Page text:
Monday, April 17, 2006

QRIO Spies on Kids in School

Last year we read about QRIO attending nursery school in California and how the children were treating him like a "feeble younger brother." This was, of course, before his rise to stardom with politics, dance and music videos and more recent politics.

It turns out that during the nursery school days QRIO was actually on a covert mission to uncover the scandalous truth behind the seemingly simple life in the California school.

In a paper delivered in March at the Annual Conference on Human-Robot Interaction, researchers reported on what QRIO uncovered.

QRIO infiltrated a nursery school with children up to 24 months old. The young age of the children was chosen so that QRIO would not have to use his speaking skills.

QRIO would stay in a side room at the nursery while the kids were free to play with him or not. QRIO would try to lure the kids into his influence by playing music and dancing.
He used two dance modes to beguile the unsuspecting students. Sometimes he would perform an open-loop dance. This is a dance where he ignores the movements of the kids and hopes that they will mimic him. Other times he would use his visual feedback skills to perform actual closed loop dancing with the children and mimic their upper body movements.

The encounters were secretly video taped and played back over and over for researchers. (Probably at their wild academic parties.)

Other times QRIO played music but was nowhere to be seen.

The results, unveiled at the conference, showed that kids have more interest in a dancing robot than they do in music with no robot.
It turns out that the kids really do not care if the robot tries to copy them dancing or not. (Too bad for the sucker who spent years writing the software for the closed-loop dance mode.)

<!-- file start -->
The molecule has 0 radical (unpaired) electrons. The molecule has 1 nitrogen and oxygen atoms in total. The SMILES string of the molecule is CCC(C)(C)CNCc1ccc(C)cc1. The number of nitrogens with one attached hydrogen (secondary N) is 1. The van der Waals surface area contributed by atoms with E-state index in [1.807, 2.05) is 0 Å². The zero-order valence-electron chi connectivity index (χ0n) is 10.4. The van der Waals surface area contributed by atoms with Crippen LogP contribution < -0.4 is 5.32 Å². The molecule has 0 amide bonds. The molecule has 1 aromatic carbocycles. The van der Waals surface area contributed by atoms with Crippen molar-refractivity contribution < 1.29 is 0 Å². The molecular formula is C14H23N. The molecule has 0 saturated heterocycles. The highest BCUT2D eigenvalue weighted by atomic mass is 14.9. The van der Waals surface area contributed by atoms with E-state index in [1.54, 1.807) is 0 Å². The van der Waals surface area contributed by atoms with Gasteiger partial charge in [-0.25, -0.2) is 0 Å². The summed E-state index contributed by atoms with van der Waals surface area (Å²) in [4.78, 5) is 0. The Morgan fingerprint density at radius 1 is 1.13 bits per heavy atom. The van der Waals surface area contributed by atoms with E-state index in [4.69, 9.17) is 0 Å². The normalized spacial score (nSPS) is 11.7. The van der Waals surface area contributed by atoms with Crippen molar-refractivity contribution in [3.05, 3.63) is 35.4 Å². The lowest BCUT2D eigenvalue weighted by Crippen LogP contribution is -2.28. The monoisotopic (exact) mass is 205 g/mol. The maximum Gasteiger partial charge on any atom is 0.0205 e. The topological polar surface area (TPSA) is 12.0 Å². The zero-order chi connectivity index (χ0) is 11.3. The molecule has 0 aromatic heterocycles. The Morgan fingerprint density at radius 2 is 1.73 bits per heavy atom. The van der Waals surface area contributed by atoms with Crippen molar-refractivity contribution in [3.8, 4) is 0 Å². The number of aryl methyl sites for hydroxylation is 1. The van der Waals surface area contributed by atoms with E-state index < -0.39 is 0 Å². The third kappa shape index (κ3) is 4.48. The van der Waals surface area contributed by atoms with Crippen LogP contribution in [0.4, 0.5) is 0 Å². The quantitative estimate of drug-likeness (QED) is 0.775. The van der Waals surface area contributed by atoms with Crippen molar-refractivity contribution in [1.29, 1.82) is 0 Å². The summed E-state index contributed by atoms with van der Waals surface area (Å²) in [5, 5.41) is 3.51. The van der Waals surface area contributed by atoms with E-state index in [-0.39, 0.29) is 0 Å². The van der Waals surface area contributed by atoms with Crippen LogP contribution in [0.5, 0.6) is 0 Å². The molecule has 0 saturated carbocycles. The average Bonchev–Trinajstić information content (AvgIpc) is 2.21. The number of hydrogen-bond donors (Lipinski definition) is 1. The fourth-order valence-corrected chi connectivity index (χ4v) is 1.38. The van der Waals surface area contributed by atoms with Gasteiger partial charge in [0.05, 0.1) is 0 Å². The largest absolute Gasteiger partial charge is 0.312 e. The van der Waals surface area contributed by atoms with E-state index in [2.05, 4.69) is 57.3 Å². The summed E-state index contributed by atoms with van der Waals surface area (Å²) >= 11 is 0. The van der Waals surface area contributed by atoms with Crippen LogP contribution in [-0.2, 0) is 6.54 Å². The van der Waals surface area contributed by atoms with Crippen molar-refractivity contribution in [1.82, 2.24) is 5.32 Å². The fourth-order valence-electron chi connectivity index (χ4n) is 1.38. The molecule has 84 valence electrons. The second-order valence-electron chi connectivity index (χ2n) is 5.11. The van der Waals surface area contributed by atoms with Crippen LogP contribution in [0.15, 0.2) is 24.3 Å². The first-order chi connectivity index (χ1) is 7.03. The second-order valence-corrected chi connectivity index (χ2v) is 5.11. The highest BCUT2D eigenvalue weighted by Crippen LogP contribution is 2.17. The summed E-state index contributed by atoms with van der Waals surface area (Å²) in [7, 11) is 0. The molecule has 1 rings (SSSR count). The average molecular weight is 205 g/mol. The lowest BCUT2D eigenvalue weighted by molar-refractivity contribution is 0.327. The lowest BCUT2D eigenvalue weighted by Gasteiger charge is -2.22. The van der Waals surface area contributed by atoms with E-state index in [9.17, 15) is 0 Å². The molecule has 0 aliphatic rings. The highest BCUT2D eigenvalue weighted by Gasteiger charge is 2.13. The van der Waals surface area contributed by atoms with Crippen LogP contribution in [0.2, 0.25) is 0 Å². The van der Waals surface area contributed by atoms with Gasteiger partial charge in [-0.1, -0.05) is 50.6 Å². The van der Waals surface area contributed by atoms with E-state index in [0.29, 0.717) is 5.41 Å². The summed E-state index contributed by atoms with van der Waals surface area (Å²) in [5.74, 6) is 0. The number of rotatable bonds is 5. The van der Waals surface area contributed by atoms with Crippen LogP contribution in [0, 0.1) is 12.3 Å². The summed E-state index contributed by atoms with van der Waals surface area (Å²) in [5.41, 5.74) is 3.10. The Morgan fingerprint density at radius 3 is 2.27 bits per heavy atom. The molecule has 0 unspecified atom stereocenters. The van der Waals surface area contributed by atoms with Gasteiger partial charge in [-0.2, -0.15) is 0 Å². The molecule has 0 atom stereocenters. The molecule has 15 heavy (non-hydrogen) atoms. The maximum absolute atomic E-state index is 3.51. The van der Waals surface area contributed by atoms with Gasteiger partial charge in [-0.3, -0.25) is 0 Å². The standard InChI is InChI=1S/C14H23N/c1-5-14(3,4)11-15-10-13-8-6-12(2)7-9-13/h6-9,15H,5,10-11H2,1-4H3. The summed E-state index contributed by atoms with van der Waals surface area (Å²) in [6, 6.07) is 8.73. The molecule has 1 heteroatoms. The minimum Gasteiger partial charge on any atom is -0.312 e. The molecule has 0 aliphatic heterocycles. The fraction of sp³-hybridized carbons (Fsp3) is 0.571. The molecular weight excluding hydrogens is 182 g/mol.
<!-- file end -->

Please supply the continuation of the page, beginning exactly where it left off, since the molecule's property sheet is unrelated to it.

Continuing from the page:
It seems that the children would leave and come back about the same amount of time - three minutes or so - no matter what was going on.

Another part of the study looked at how often QRIO was knocked over. It showed that for the first few days the kids wouldn't get near him so he hardly ever fell over. After a couple of weeks though the story changed. It looks like he spent more time on his ass than his feet. (This must have been a very dark time for QRIO. Like any undercover detective he must have questioned his own motivations and wondered whether it was really worth it at all.) But after awhile, as he gained the sympathy of the test subjects, he managed to stay on his feet more. In the last days of the experiment they never pushed him over even once.

The study does not say how the children felt after the experiment was over and QRIO just did not show up in class anymore. There was probably much sadness when they heard he was gone - for about three minutes or so.

QRIO's proven skill at gaining the confidence of a group of innocent people and his ability to penetrate their social group makes one wonder. What has this seeminly innocent and curious robot been up to as he travels the world like - well, like James Bond?

Children 'bond with robots' | World Breaking News | The Australian


Anonymous Javier Movellan said...

QRIO is just a useful tool used as part of the RUBI project. The goal of the project is to explore new interactive technologies for education. The project is based on the belief that we can accelerate progress by having scientists and engineers move out of their laboratories and inmmersing themselves in the environment of interest, in this case the classroom. In practice this means we put a great deal of time and effort volunteering and bonding with children, parents, and teachers. This allowed us to learn quite a bit about the problem of interacting with other humans in real time, a problem that our brains solve effortlessly but that has been elusive to Artificial Intelligence. I happen to believe that the reason why we dont have robots helping in everyday life is that laboratory reseearch has moved us in the wrong direction, thus the need for immersion in natural environments.

You can learn more abou the project at

10:33 AM, April 18, 2006  

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